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Dipole traps and optical lattices for quantum simulations

Baumert, Mathis (2013)
Ph.D. thesis, University of Birmingham.

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Abstract

Research on Bose Einstein condensates has over the past few years developed into an interesting field of physics. Current research aims for the creation of working quantum simulators which may be able to help explain and understand condensed matter physics phenomena which as yet cannot be explained. The research leading up to the experiment outlined in this thesis is intended to contribute to the understanding of these phenomena particularly that of 2D quantum systems.

In the course of this thesis trapping and manipulation schemes for dipole traps and optical lattices will be introduced. Numerical simulations have been conducted to assess the dependency of parameters leading to a stable, optimised dipole trap. The design of an aspherical dipole trap was used, set up and characterised.

Numerical simulations of maximally localized Wannier functions were carried out to obtain and understand the interactions in optical lattices and to postulate further parameters for the experiment.

A fast and stable computer control was devised using the latest field-programmable-gate-array (FPGA) technology. The robustness and versatility of this technology was proved by adapting the software to suit different hardware and using the control in four different experiments. The electronic systems for the hardware used have been developed to yield a timing of 25ns for the digital channels and 1μs for the analogue channels.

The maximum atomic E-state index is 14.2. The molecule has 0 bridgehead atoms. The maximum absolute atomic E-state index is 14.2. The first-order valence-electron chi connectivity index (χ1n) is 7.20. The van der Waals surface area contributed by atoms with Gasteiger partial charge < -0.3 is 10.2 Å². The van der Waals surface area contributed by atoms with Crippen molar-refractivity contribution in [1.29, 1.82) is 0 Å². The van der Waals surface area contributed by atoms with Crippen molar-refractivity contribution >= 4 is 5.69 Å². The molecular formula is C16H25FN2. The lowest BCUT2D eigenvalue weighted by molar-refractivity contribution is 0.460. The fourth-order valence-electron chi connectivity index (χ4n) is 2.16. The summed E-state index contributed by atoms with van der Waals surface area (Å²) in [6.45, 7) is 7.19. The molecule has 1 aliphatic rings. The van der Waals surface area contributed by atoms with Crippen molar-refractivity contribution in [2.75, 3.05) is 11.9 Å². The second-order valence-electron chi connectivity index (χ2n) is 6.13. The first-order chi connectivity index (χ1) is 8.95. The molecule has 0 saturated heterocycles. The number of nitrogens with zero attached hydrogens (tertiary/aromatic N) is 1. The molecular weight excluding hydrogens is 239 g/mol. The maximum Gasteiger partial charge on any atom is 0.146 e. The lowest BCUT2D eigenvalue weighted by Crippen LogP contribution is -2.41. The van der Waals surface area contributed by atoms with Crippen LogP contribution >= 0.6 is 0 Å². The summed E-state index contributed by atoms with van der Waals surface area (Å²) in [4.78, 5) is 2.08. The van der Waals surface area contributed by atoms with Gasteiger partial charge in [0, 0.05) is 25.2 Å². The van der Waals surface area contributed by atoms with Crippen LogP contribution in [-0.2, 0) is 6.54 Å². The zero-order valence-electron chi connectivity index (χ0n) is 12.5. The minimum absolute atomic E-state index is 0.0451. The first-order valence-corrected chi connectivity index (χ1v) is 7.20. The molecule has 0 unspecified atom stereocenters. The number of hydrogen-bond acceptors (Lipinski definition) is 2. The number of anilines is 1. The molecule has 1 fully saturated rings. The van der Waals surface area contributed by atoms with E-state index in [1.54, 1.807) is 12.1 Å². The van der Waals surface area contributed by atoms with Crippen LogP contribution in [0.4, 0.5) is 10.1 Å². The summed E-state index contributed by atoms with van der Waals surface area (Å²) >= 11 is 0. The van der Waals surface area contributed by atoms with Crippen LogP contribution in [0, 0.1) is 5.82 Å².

Type of Work:Ph.D. thesis.
Supervisor(s):Bongs, Kai
School/Faculty:Colleges (2008 onwards) > College of Engineering & Physical Sciences
Department:School of Physics and Astronomy
Subjects:QC Physics
Institution:University of Birmingham
ID Code:3679
This unpublished thesis/dissertation is copyright of the author and/or third parties. The intellectual property rights of the author or third parties in respect of this work are as defined by The Copyright Designs and Patents Act 1988 or as modified by any successor legislation. Any use made of information contained in this thesis/dissertation must be in accordance with that legislation and must be properly acknowledged. Further distribution or reproduction in any format is prohibited without the permission of the copyright holder.
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